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Hammond: Imagining a Super Bowl in Arlington Heights

SoFi Stadium in Inglewood, California, hosted Super Bowl LVI on Sunday between the Los Angeles Rams and the Cincinnati Bengals. Seven years ago, the NFL’s newest mega-stadium was just a twinkle in Rams owner Stan Kroenke’s eye. In reality, the site was an out-of-commission racetrack. As the Bears embark on their own journey to purchase an old racetrack in Arlington Heights and turn into the NFL’s next gleaming coliseum of football, one can only dream what a Super Bowl in Chicago might look like. The following is a glimpse into the future.

It’s February 2029. The eyes of the NFL turn toward Chicago.

For the first time in the 109-year history of the of the NFL, the Chicago region is hosting a Super Bowl. Not since the Bears hosted the 1963 NFL Championship Game against the New York Giants at Wrigley Field has the region hosted the NFL’s biggest game.

Never has it hosted a Super Bowl. Until now.

The Bears are hosting Super Bowl LXIII at their brand-spanking new stadium in Arlington Heights, dubbed (enter multi-million dollar sponsorship name here) Stadium.

The Kansas City Chiefs and 33-year-old veteran quarterback Patrick Mahomes will try to win their third Super Bowl together against the upstart New Orleans Saints and hometown quarterback Arch Manning, making his first Super Bowl appearance.

The lead up to the big game is unlike anything Chicago has seen since the World Series made its return to Wrigley Field for the first time in 71 years. That was more than a decade ago now.

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Sure, it’s cold. This is February in Chicago. But cold never stopped the NFL in its pursuit of the almighty dollar. Showcasing its newest stadiums via the Super Bowl is the NFL’s second-favorite past time, behind raking in money.

All week long, the festivities have raged on. Fans streamed into McCormick Place for the annual Super Bowl Experience interactive theme park. They flocked to the United Center for the Super Bowl Music Fest concert events across the weekend. They are eagerly awaiting the Chicago-themed halftime show featuring Kanye West and Chance the Rapper.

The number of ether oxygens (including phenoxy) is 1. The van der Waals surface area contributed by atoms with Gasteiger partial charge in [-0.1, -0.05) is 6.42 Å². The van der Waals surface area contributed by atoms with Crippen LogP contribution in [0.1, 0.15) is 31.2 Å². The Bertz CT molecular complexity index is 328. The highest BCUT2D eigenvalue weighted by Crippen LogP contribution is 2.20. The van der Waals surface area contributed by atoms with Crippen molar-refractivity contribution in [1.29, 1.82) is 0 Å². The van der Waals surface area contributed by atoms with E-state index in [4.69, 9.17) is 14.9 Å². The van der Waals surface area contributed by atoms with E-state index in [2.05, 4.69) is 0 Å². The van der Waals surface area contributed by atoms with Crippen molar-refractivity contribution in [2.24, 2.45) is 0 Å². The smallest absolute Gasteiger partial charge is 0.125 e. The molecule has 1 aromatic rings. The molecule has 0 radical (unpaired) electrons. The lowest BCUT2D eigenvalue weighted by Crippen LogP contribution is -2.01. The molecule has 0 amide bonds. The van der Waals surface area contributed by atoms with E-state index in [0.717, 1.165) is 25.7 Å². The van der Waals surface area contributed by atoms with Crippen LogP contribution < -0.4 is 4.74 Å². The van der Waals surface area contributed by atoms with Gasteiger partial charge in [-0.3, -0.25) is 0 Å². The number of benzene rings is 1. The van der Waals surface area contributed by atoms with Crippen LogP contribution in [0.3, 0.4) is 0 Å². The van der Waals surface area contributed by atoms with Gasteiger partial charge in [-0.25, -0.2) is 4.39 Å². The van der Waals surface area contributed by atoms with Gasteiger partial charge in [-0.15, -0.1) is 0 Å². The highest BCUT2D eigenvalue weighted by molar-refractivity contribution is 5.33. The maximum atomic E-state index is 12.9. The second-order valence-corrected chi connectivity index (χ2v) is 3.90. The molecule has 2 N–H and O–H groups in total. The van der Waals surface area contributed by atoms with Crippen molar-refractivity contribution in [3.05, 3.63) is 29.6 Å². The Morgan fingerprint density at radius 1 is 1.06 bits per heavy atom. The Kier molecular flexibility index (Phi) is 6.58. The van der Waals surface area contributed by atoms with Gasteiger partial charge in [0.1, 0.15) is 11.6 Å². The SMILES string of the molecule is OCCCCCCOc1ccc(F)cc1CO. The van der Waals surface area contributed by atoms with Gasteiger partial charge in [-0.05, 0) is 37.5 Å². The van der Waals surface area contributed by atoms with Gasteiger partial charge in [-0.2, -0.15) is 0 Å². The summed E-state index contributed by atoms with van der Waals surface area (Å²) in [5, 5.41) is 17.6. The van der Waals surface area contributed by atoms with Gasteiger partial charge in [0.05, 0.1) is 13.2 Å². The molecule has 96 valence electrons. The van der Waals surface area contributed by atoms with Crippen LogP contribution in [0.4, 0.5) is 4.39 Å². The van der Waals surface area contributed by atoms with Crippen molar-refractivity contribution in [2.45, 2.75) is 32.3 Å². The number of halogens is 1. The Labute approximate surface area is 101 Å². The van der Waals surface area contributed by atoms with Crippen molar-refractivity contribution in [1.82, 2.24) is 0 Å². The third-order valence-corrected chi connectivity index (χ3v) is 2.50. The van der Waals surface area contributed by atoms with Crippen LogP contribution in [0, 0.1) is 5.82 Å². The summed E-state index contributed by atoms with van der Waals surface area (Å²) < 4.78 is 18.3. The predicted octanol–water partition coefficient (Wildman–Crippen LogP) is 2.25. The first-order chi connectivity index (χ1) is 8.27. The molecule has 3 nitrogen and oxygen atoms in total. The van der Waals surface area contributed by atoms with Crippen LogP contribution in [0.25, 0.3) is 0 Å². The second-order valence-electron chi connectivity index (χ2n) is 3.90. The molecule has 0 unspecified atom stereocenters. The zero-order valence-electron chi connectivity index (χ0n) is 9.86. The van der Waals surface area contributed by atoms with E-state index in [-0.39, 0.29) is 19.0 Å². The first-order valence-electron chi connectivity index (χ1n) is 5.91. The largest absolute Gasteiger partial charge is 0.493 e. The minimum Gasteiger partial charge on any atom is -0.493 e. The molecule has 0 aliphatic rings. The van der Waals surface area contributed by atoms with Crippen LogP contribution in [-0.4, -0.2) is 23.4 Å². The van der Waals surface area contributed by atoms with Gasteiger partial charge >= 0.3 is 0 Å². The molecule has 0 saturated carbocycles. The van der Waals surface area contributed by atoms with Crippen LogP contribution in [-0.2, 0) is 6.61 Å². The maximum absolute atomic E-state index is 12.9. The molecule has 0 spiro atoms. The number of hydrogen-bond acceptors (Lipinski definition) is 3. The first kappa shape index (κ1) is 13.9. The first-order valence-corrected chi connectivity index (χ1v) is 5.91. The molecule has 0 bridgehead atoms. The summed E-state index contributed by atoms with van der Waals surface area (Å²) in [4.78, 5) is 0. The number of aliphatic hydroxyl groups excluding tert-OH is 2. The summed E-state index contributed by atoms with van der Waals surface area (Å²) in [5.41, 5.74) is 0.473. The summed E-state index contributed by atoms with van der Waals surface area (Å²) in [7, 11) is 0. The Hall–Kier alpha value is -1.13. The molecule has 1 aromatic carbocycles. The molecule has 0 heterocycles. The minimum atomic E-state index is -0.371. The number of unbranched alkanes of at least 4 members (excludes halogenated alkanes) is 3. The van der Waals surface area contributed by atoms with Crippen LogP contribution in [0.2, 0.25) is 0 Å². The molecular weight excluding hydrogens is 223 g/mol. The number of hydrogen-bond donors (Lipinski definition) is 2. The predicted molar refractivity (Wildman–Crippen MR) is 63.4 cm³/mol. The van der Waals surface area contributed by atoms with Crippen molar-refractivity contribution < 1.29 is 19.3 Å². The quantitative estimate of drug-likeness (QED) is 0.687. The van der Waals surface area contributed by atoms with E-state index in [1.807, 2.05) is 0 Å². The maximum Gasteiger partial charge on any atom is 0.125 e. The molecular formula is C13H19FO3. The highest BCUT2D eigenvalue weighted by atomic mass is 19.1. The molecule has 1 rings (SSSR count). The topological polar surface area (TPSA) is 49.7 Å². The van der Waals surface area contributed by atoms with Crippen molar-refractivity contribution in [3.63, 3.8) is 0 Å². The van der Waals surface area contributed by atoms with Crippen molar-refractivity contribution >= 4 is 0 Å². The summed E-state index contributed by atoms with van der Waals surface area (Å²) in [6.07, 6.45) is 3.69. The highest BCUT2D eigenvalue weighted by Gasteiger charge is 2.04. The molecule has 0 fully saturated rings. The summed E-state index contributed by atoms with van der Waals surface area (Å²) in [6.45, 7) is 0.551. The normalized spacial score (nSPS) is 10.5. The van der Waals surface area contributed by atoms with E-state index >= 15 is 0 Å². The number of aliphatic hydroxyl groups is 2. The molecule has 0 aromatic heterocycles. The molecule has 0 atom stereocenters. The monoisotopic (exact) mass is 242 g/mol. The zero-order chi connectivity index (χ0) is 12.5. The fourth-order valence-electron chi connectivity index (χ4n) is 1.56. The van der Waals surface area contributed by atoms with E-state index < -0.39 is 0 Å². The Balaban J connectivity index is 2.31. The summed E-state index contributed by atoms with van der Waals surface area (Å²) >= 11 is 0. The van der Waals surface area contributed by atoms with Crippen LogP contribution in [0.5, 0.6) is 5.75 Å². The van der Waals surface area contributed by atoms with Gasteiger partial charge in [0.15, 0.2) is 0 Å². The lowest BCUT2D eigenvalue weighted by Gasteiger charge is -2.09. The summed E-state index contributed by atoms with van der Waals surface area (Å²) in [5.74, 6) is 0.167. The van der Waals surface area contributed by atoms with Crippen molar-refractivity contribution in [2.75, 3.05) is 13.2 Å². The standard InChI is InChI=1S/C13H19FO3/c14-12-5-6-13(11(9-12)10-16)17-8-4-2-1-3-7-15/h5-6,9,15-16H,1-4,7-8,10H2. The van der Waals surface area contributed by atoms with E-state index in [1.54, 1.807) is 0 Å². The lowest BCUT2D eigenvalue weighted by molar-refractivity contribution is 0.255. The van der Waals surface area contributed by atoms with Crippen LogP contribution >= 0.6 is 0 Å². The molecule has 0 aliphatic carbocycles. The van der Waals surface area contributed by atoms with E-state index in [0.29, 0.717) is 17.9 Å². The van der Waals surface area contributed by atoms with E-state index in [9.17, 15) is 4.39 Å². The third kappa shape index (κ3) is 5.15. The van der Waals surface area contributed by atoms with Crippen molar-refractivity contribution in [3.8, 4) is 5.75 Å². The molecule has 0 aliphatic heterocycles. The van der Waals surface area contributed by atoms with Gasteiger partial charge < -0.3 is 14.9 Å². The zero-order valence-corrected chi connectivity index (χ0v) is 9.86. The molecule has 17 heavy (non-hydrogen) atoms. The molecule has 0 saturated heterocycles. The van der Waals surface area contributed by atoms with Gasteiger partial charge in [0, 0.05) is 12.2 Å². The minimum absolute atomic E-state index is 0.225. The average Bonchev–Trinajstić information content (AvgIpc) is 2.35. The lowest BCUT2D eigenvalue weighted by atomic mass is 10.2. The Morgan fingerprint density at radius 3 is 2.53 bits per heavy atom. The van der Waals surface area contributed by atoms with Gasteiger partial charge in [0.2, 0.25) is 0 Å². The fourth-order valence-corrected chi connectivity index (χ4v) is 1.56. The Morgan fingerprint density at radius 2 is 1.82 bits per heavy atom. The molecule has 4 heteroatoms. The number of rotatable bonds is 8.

All the downtown sites are especially busy for mid-February. The ice rinks at Millennium Park and Gallagher Way are packed. Chicago’s esteemed museums are full. Chicagoans will reiterate that nobody really needs to visit Navy Pier, but the pier is packed with tourists nonetheless. The NFL has taken over downtown Chicago, much as it did in 2015 when the city hosted the NFL draft. The Lombardi Trophy stopped for a photo op with its equally shiny counterpart, the bean.

Out in the suburbs, the Bears have followed the footsteps of their peers and built a stadium that puts old Soldier Field to shame. They have included elements of all the recent stadiums built across the league. There’s the natural lighting of SoFi Stadium’s translucent roof, with additional lighting pouring through the windows on either side of the end zone. There’s the permanent stage off to one side of the upper deck, much like Allegiant Stadium in Las Vegas, which could play host to live pregame shows and halftime entertainment during the season. Like U.S. Bank Stadium in Minnesota, the Bears’ new stadium has been engineered to trap noise inside, making it one of the best home field advantages in the NFL.

And this mecca of NFL football is all dressed up for the game. Super Bowl LXIII banners hang all across the stadium and flash by on the video boards. The George S. Halas statue outside the stadium sees a scene that Papa Bear himself could’ve only dreamed of.

Fans stream into Arlington Heights on game day. Restaurants and hotels are packed across the northwest suburbs, and especially so in the complex the Bears have built around their new stadium. There are plenty of Bears jerseys represented in the festivities, among the jerseys of the participating teams. Even team president Ted Phillips gets a stray high-five from Bears fans after orchestrating the construction of this building.

Tickets to the game are going for ungodly sums on resale markets. The crowd begins filing in two hours before kickoff. George McCaskey takes a walk along the field level before the game, then heads upstairs to his suite, where he will watch with the commissioner and the governor. His team has made the playoffs a time or two since embarking on this Arlington Heights adventure seven years ago, but is still searching for its first Super Bowl championship since 1985.

Televisions all across the country and the world will tune in and see this beautiful stadium the Bears have built. Football fans will find their seats before their flat screen televisions, snacks filling the coffee tables before them. Inside the stadium, as the teams line up for kickoff, the fans in the stands will hold up their iPhone 20s and a roar will rise as the kicker approaches the ball.

The world will be watching.

Source: The Daily Chronicle

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